Lucky Bamboo

photo by Kate Russell

photo by Kate Russell

Lucky Bamboo has been a symbol of prosperity and good fortune for centuries, I think its because even the black-thumbed beginner can produce abundant roots and have it thrive! Dracaena Sanderiana lives in water, rooting down into pebbles to keep it upright and its not actually a true bamboo but its thick sectioned stalk surely looks like it is. Dracaenas are a large family of plants Native to Africa and most of them can be rooted in water just like lucky bamboo. This particular variety is prized for its hardy stalk that is cut and waxed on one end. The other end is soaked in filtered water and weeks later the cut-top produces shoots and beautiful
narrow leaves.

The tradition of giving lucky bamboo as a house gift started in southeast Asia 5,000 years ago. This plant was commonly used in the practice of feng shui as it represented earth, water and wood thus adding chi and energizing the home.

The different numbers of stalks to each plant had different meanings as a gift :
• Three stalks bring happiness, health and a long life
• Five stalks stimulate the 5th elements of life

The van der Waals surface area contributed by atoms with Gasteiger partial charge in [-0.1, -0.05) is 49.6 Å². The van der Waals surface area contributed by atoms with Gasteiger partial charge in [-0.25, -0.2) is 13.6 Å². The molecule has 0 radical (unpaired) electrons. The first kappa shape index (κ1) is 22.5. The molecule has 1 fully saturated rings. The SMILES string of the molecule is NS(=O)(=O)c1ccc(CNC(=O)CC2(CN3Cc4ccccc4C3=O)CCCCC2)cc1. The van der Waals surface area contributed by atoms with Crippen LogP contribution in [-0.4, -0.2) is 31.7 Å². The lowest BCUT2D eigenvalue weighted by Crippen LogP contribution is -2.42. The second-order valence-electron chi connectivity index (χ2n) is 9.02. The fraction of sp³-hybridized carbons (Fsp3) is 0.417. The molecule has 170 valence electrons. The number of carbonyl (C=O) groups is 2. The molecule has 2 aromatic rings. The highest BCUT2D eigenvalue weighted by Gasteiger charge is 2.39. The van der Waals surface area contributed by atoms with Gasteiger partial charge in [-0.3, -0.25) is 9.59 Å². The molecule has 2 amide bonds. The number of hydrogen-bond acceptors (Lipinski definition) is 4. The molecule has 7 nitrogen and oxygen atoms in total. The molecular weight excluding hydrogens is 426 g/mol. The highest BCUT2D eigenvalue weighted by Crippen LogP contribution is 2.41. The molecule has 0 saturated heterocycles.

• Six stalks bring health
• Eight stalks bring development and prosperity
• Ten stalks symbolize perfection and fulfillment
• Twenty-one stalks bring a powerful blessing

In China, one would never give a four stalked plant as this was very bad luck, the number four represents death and negative energy in Chinese culture. As westerners began to embrace other asian traditions such as yoga and tai chi, lucky bamboo began to pop up in americans homes and offices, quickly becoming the trendy plant to have in the mid to late nineties. Currently, its India that is buying and selling lucky bamboo as it is all the rage there to own this special plant.

Trends aside, Dracaena Sanderiana is a great one to have if your just beginning to learn about plants. Rooting one in a clear vase makes it even easier, you just have to check to see if the roots are wet and top off the evaporating water from time to time. The new shoots on lucky bamboo can also be cut and placed in water, these too will form new roots. A novice gardener will soon find themselves propagating new plants and just like that- they are hooked!

And the knowing of how to create more plants in the world is a great thing to be hooked on!

Jeanna Gienke